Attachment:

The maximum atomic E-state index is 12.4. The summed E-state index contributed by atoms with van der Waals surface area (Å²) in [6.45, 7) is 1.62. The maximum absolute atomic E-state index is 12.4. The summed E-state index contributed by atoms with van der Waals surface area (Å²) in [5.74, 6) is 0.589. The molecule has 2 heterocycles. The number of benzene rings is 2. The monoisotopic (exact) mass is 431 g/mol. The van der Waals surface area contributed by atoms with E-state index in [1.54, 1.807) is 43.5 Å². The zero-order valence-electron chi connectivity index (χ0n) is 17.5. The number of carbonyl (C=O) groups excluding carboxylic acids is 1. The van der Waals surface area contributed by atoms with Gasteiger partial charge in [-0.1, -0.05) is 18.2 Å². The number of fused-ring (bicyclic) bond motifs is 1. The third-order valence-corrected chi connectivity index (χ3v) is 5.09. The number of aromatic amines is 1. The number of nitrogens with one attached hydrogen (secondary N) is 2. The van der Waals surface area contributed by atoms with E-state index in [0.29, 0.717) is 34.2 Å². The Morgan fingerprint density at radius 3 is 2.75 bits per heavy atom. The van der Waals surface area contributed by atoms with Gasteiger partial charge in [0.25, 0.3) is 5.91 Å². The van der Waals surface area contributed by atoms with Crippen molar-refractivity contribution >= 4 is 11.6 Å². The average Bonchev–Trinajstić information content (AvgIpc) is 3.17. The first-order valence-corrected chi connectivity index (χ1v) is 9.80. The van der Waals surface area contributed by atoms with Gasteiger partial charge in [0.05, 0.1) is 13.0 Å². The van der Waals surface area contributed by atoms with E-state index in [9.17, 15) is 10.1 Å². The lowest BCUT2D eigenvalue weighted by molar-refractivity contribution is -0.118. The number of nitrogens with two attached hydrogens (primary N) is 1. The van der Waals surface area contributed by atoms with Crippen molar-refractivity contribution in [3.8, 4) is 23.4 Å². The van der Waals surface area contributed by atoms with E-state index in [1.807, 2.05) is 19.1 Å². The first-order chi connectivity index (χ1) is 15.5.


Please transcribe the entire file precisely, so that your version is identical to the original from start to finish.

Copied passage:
The maximum atomic E-state index is 12.4. The summed E-state index contributed by atoms with van der Waals surface area (Å²) in [6.45, 7) is 1.62. The maximum absolute atomic E-state index is 12.4. The summed E-state index contributed by atoms with van der Waals surface area (Å²) in [5.74, 6) is 0.589. The molecule has 2 heterocycles. The number of benzene rings is 2. The monoisotopic (exact) mass is 431 g/mol. The van der Waals surface area contributed by atoms with E-state index in [1.54, 1.807) is 43.5 Å². The zero-order valence-electron chi connectivity index (χ0n) is 17.5. The number of carbonyl (C=O) groups excluding carboxylic acids is 1. The van der Waals surface area contributed by atoms with Gasteiger partial charge in [-0.1, -0.05) is 18.2 Å². The number of fused-ring (bicyclic) bond motifs is 1. The third-order valence-corrected chi connectivity index (χ3v) is 5.09. The number of aromatic amines is 1. The number of nitrogens with one attached hydrogen (secondary N) is 2. The van der Waals surface area contributed by atoms with E-state index in [0.29, 0.717) is 34.2 Å². The Morgan fingerprint density at radius 3 is 2.75 bits per heavy atom. The van der Waals surface area contributed by atoms with Gasteiger partial charge in [0.25, 0.3) is 5.91 Å². The van der Waals surface area contributed by atoms with Crippen molar-refractivity contribution >= 4 is 11.6 Å². The average Bonchev–Trinajstić information content (AvgIpc) is 3.17. The first-order valence-corrected chi connectivity index (χ1v) is 9.80. The van der Waals surface area contributed by atoms with Gasteiger partial charge in [0.05, 0.1) is 13.0 Å². The van der Waals surface area contributed by atoms with E-state index in [9.17, 15) is 10.1 Å². The lowest BCUT2D eigenvalue weighted by molar-refractivity contribution is -0.118. The number of nitrogens with two attached hydrogens (primary N) is 1. The van der Waals surface area contributed by atoms with Crippen molar-refractivity contribution in [3.8, 4) is 23.4 Å². The van der Waals surface area contributed by atoms with E-state index in [1.807, 2.05) is 19.1 Å². The first-order chi connectivity index (χ1) is 15.5.